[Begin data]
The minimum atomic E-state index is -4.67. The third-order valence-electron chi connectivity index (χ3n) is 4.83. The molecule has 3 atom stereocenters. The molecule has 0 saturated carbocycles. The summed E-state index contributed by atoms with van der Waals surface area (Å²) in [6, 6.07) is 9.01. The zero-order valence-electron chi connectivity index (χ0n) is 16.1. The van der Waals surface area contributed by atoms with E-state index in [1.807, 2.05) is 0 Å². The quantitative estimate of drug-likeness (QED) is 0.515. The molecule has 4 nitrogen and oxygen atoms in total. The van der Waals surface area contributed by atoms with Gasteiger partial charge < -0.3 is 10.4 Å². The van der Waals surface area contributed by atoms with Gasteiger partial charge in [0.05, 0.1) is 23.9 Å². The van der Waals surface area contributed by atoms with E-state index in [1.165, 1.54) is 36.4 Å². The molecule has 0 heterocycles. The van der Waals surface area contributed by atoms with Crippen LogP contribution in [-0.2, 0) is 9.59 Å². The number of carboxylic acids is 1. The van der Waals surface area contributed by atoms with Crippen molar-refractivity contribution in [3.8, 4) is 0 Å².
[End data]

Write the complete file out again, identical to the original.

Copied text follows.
The minimum atomic E-state index is -4.67. The third-order valence-electron chi connectivity index (χ3n) is 4.83. The molecule has 3 atom stereocenters. The molecule has 0 saturated carbocycles. The summed E-state index contributed by atoms with van der Waals surface area (Å²) in [6, 6.07) is 9.01. The zero-order valence-electron chi connectivity index (χ0n) is 16.1. The van der Waals surface area contributed by atoms with E-state index in [1.807, 2.05) is 0 Å². The quantitative estimate of drug-likeness (QED) is 0.515. The molecule has 4 nitrogen and oxygen atoms in total. The van der Waals surface area contributed by atoms with Gasteiger partial charge < -0.3 is 10.4 Å². The van der Waals surface area contributed by atoms with Gasteiger partial charge in [0.05, 0.1) is 23.9 Å². The van der Waals surface area contributed by atoms with E-state index in [1.165, 1.54) is 36.4 Å². The molecule has 0 heterocycles. The van der Waals surface area contributed by atoms with Crippen LogP contribution in [-0.2, 0) is 9.59 Å². The number of carboxylic acids is 1. The van der Waals surface area contributed by atoms with Crippen molar-refractivity contribution in [3.8, 4) is 0 Å².